By Kellie Meisl
This is a post about the gratitude that we experience in strange places, places where we don't expect to feel gratitude, but do, then feel a double dose because it was unexpected.
For instance, I feel gratitude quite often when I go to McDonald's for a cup of iced coffee. There are two McDonald's in town, and one in a neighboring town, nearby the highway I took to see my mother while she was in the hospital recovering from open heart surgery. It doesn't matter which one I go to, because at all three the people are always extremely friendly, and tell me to have a super day. I can tell they mean it. That really helped when I was getting on the highway for another jaunt to the hospital, and it really helps when I stop by for a morning pick me up on my way to care taking now, too.
The coffee is delicious, Paul Newman's organic, and affordable! How can I not feel grateful about my happy little indulgence having so many positives?
Just today, I felt grateful for big, black, garbage bags. We have been cleaning my mom's very large home out, both indoors and the yard, and it is so nice to know that I can grab a big bag, fill it, and it will contain all that is meant to move on. I can then easily carry it off to my brother's truck where it will be delivered to a dumpster, by him, leaving us all with less baggage. Big, black, garbage bags are a godsend.
Even though my mom's gardens are overwrought with weeds from a year of her being unable to work in them due to illness, I find myself on my knees, grateful, plucking out weeds. The smell of the earth and greens, with the monotonous motion of the pulling, lull me and take me back to a simpler time when my head was full of hope and possibilities. Can it be this hope is returning?
Even though I would have never wished heart surgery on my mom, it has found me grateful for my family. I am grateful for my sister, who stayed overnight in the hospital with my mom, taking exceptional care of her; she took care of all the little touches that made my mom comfortable. She even made my mom homemade iced tea right in the hospital room, with the cup of hot tea they gave my mom with lunch, and brought her favorite cinnamon donuts and crosswords everyday. Then she brought my mom home and got her house all in order, making sure my mom has everything she needs. She is exceptional with paperwork and medical equipment. I am so grateful to have such a capable, caring sister.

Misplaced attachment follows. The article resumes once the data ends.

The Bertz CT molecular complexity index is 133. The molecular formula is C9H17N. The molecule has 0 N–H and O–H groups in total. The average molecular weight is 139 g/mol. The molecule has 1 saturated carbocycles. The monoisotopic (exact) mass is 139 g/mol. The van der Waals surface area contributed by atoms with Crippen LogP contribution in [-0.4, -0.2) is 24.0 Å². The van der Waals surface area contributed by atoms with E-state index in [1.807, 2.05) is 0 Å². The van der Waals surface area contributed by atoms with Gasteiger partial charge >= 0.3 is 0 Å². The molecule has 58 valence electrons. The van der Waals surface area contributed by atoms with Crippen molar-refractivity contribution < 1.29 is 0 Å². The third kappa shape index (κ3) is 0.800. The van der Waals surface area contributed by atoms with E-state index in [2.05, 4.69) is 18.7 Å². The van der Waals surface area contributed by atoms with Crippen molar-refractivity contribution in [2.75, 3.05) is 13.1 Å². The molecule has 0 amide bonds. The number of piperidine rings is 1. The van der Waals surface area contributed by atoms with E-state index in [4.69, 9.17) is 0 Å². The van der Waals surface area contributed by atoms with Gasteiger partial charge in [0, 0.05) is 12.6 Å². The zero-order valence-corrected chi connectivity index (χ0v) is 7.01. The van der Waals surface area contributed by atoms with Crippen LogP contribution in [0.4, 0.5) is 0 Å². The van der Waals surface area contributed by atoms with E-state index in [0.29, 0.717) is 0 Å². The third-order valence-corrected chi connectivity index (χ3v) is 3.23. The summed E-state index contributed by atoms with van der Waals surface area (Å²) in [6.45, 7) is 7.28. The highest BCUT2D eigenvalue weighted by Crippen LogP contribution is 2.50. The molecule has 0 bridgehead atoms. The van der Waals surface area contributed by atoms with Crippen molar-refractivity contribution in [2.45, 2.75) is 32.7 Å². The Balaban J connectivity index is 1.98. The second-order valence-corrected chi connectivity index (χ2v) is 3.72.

I am grateful for my brother who is willing to take the night shift at my mom's though he works two jobs. I am also grateful for the continuous maintenance work he does on my mom's very large house too, and for the dozens of bags of garbage he has hauled, acting as if it is simple.
I am grateful that my mom is healing and that she is letting us take care of her without too much complaining about us moving her things and I am most grateful that she has changed her lifestyle to heal better. It takes a lot of courage and energy to heal from open heart surgery.
I am grateful to have my mom.
Writer and visual artist Kellie Meisl lives in Pittsfield, MA. This post appeared first on her blog, WALK.